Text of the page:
In two months, 50Fifty, the Chicago swing and blues dance that started out CodeBLUE: Blues and Lindy Urban Encounter, will turn six. 72 dances, 4 workshops, 4 band nights. Three different venues. 6 different combinations of organizers. Countless hours of labor, by organizers and volunteers. After it turns six, there will be no further specifically designated mixed tempo/genre nights in Chicago.
CodeBLUE was thought up in a hot kitchen, while Anna Washenko, Heather Merrell and I were making whiskey chocolate cake. I'd had the idea that Chicago needed a mixed genre dance because I wanted to dance both dances as frequently as possible, and a whole night of either wasn't my jam. I was just getting into blues then, and as weird as this will sound, heavily represented the lindy hoppers in our conversations. Anna, at the time, represented more of the true neutral. Heather cared mostly about blues. Together, Anna and Heather were key idea generators, and helped me refine the idea and actuality of the dance. And yet.
And yet, at the end of its six year run, 50Fifty doesn't belong to any of us. Not just because both Anna and Heather moved away at two and four years in, respectively (don't quote me on that timeline), and I'm about to leave Chicago. Even before we were leaving, as soon as we made the thing, it stopped being ours, and started being yours, dancers.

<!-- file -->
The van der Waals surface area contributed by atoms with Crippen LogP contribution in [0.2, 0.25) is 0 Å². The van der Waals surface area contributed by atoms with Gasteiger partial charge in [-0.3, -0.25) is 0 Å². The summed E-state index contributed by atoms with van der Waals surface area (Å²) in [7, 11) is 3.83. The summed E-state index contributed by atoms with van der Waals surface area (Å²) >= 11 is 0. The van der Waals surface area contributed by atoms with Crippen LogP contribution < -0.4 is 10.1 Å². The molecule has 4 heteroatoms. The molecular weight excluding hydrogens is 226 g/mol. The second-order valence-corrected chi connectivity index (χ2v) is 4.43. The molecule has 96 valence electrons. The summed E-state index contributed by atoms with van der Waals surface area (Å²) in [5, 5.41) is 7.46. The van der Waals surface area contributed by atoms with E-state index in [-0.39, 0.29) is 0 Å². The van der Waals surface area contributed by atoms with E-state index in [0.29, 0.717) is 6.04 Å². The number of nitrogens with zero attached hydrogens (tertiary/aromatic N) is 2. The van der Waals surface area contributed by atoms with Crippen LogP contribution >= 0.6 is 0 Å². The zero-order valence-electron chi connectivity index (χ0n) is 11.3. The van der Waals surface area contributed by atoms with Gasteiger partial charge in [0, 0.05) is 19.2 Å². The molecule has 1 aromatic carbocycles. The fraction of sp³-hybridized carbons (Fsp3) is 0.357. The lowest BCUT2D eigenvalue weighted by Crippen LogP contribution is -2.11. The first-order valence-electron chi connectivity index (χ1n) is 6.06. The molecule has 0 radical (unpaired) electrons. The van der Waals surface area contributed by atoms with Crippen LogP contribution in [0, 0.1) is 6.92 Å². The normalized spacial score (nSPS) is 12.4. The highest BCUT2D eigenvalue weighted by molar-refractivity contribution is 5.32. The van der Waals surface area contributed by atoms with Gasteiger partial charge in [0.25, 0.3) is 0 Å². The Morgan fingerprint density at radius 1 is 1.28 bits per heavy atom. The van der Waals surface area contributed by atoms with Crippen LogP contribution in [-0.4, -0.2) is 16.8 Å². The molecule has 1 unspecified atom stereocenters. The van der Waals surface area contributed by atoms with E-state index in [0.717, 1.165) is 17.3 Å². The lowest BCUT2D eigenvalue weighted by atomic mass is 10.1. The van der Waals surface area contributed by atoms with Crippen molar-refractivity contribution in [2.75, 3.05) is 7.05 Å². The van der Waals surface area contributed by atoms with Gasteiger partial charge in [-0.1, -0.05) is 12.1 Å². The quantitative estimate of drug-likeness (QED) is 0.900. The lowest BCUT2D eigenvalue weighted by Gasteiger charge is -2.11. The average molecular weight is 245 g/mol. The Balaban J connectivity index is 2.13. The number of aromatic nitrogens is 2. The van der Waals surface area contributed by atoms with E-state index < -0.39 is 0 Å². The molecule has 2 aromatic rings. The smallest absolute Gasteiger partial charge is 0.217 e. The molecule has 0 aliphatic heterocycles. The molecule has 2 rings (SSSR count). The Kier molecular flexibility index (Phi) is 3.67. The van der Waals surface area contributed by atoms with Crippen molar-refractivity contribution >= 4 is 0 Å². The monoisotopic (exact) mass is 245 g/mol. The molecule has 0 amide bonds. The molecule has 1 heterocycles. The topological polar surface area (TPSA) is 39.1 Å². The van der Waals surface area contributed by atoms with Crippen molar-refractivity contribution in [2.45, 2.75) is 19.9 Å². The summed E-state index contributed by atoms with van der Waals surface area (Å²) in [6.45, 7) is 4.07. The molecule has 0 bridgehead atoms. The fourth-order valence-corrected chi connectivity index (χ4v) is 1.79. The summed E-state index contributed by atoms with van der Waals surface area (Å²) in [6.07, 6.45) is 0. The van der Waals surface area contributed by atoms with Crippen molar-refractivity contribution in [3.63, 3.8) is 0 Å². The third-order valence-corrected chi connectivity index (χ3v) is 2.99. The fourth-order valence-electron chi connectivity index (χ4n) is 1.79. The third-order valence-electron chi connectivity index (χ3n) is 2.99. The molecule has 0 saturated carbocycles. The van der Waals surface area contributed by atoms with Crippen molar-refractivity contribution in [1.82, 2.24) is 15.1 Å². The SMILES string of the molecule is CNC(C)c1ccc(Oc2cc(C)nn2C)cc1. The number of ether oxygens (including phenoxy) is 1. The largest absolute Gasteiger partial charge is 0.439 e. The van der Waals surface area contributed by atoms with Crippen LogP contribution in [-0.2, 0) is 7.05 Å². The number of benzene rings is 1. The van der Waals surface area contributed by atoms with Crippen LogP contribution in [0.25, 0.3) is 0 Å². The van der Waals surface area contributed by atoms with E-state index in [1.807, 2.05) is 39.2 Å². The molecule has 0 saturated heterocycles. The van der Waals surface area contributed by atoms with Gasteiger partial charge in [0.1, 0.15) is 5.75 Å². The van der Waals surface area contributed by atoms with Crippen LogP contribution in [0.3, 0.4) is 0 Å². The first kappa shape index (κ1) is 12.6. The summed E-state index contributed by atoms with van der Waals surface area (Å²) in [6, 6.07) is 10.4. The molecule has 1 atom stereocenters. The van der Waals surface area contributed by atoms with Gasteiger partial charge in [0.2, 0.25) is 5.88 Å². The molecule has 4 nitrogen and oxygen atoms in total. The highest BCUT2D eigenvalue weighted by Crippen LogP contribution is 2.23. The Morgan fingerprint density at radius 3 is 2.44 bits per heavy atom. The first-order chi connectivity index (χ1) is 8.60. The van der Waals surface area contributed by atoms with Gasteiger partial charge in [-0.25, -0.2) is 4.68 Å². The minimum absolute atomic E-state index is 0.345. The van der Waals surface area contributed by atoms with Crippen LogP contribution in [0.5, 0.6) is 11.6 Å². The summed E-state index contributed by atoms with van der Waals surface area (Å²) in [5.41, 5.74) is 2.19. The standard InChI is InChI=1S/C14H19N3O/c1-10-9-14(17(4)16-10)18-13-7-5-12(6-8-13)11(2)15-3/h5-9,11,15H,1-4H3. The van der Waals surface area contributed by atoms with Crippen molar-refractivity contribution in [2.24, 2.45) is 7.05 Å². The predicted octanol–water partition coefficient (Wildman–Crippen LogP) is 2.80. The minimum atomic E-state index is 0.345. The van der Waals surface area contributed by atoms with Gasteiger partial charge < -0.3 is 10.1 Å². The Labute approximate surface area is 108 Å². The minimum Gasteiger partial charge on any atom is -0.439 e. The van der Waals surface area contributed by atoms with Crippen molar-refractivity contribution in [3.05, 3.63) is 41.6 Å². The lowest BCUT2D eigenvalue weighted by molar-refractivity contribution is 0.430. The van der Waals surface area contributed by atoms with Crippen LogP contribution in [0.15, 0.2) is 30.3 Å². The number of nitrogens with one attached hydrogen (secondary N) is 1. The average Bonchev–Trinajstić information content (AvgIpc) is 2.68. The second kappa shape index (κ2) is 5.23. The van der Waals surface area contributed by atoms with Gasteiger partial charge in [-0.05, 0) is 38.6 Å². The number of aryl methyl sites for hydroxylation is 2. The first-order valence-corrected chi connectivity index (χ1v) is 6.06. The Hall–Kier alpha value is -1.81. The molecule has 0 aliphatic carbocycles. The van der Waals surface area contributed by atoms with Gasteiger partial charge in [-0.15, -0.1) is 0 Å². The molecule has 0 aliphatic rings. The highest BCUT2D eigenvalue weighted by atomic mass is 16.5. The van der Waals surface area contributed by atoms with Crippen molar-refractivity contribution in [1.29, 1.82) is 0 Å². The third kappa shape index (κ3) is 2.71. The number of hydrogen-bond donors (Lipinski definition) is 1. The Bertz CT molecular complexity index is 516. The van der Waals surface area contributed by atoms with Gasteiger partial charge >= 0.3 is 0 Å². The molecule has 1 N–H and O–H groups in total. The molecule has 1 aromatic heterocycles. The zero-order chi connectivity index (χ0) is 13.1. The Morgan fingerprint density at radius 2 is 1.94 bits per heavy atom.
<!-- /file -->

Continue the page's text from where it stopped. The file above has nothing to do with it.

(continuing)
Without the hundreds of dancers that have showed up, passed through, and danced at the venue, it would've never gotten to be a real dance. Without your feedback, it wouldn't have changed venues twice to move into safer and more accessible neighborhoods. Without your feedback, we wouldn't have added lessons, or live music. Without you, it would've never been anything but a great afternoon of baking a cake.
Running a dance is arduous and yet so, so rewarding. It was a hard decision to let 50Fifty end at a year that isn't divisible by five, for my silly brain. It was a hard decision to let it end at all. Because it wasn't my dance, and hasn't been my dance since the day you walked onto its floors.
But. The call had to be made by someone. And I'm so grateful that it was never you all, making that call. Thanks for being there. Thanks for dancing with me. Thanks for taking ownership, and making the dance yours.